T. J. Barnett commenced trade about 1852, like his predecessors, in the "old meat market.” The next year, he built the post office building, which was the first brick building in Le Roy and was way out of the “business center," for up to that time all the trade was on Center street within one block of the public square. Barnett continued in the post office building ten years and then bought the Greenman brick building and still owns it. For a time he was in partnership with J. Keenan. This made a strong firm, and sold in flush times $55,000 worth per year. Crumbaugh & Reed did a large trade in 1854 and 1855. David Cheney carried on a considerable trade here for some years. Amos Neal put up the first log house in Le Roy in 1835, and the next year T. J. Barnett built the next one near by it, on Block 15, where Wright's blacksmith-shop now stands. It was a good-sized building for the times, 14x16. It was built for his mother who continued to occupy it until he was able to do something better for her.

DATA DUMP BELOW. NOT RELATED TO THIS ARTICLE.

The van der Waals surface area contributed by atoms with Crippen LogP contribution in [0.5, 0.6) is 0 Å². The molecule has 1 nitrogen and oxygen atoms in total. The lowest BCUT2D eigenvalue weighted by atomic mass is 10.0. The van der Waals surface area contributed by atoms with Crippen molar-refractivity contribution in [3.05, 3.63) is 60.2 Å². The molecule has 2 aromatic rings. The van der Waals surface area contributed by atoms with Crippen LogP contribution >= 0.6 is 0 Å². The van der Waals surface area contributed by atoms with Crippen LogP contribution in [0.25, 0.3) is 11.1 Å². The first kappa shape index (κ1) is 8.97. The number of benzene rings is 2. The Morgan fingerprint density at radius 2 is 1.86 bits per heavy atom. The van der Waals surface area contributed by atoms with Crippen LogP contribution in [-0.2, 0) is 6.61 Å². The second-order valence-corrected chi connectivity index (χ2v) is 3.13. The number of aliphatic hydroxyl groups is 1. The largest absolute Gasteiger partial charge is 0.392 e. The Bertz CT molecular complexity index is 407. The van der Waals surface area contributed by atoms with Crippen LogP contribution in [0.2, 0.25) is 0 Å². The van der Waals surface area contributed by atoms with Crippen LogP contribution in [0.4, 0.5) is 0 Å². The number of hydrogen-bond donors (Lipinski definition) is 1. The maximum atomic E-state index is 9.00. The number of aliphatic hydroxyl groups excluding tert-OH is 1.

Mr. Conkling put up a number of small frame buildings on his lots, intending them to help sell his lots. Mr. Neal took the contract for putting up a lot of them. The lumber to cover and finish them was split out, and dressed down with a drawing-knife. They were small and decidedly primitive. Some are now standing. The speculation proved abortive, and the panic of 1837 carried him with it.

Dr. Moran, a well-educated physician, came to Buckles' Grove in 1834, and continued to practice his profession here until he moved to Springfield, in 1857. Dr. Welden bought him out and remained three or four years, and went to Covington, Ind. Dr. Stephen Noble, a nephew of Dr. Noble of Randolph, came here in 1850 and